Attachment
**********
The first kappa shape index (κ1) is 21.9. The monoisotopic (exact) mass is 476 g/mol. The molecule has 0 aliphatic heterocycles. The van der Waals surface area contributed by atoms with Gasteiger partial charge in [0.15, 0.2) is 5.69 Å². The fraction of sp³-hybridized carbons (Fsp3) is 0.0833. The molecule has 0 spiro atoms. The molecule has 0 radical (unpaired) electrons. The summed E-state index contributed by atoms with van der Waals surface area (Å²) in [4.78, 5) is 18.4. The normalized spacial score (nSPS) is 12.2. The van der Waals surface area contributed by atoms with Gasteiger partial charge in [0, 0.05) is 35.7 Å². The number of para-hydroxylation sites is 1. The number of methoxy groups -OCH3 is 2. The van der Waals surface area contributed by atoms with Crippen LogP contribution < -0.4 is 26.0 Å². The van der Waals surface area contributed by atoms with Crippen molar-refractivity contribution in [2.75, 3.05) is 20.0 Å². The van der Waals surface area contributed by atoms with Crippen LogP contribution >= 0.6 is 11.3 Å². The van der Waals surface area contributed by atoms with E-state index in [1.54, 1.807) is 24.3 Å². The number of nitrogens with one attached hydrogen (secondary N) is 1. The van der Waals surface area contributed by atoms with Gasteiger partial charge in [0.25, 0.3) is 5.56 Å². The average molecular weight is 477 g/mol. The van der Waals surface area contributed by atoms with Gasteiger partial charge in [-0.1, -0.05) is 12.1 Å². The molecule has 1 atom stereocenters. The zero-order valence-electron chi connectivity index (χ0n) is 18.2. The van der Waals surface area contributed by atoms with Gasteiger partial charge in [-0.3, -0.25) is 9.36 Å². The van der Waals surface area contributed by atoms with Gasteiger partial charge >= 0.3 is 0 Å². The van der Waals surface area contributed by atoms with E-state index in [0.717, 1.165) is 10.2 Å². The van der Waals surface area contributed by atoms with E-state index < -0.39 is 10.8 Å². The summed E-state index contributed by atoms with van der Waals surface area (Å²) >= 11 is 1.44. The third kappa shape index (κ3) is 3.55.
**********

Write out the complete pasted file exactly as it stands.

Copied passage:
The first kappa shape index (κ1) is 21.9. The monoisotopic (exact) mass is 476 g/mol. The molecule has 0 aliphatic heterocycles. The van der Waals surface area contributed by atoms with Gasteiger partial charge in [0.15, 0.2) is 5.69 Å². The fraction of sp³-hybridized carbons (Fsp3) is 0.0833. The molecule has 0 spiro atoms. The molecule has 0 radical (unpaired) electrons. The summed E-state index contributed by atoms with van der Waals surface area (Å²) in [4.78, 5) is 18.4. The normalized spacial score (nSPS) is 12.2. The van der Waals surface area contributed by atoms with Gasteiger partial charge in [0, 0.05) is 35.7 Å². The number of para-hydroxylation sites is 1. The number of methoxy groups -OCH3 is 2. The van der Waals surface area contributed by atoms with Crippen LogP contribution < -0.4 is 26.0 Å². The van der Waals surface area contributed by atoms with Crippen molar-refractivity contribution in [2.75, 3.05) is 20.0 Å². The van der Waals surface area contributed by atoms with Crippen LogP contribution >= 0.6 is 11.3 Å². The van der Waals surface area contributed by atoms with E-state index in [1.54, 1.807) is 24.3 Å². The number of nitrogens with one attached hydrogen (secondary N) is 1. The van der Waals surface area contributed by atoms with Gasteiger partial charge in [0.25, 0.3) is 5.56 Å². The average molecular weight is 477 g/mol. The van der Waals surface area contributed by atoms with Gasteiger partial charge in [-0.1, -0.05) is 12.1 Å². The molecule has 1 atom stereocenters. The zero-order valence-electron chi connectivity index (χ0n) is 18.2. The van der Waals surface area contributed by atoms with Gasteiger partial charge in [-0.3, -0.25) is 9.36 Å². The van der Waals surface area contributed by atoms with Gasteiger partial charge >= 0.3 is 0 Å². The van der Waals surface area contributed by atoms with E-state index in [0.717, 1.165) is 10.2 Å². The van der Waals surface area contributed by atoms with E-state index < -0.39 is 10.8 Å². The summed E-state index contributed by atoms with van der Waals surface area (Å²) >= 11 is 1.44. The third kappa shape index (κ3) is 3.55.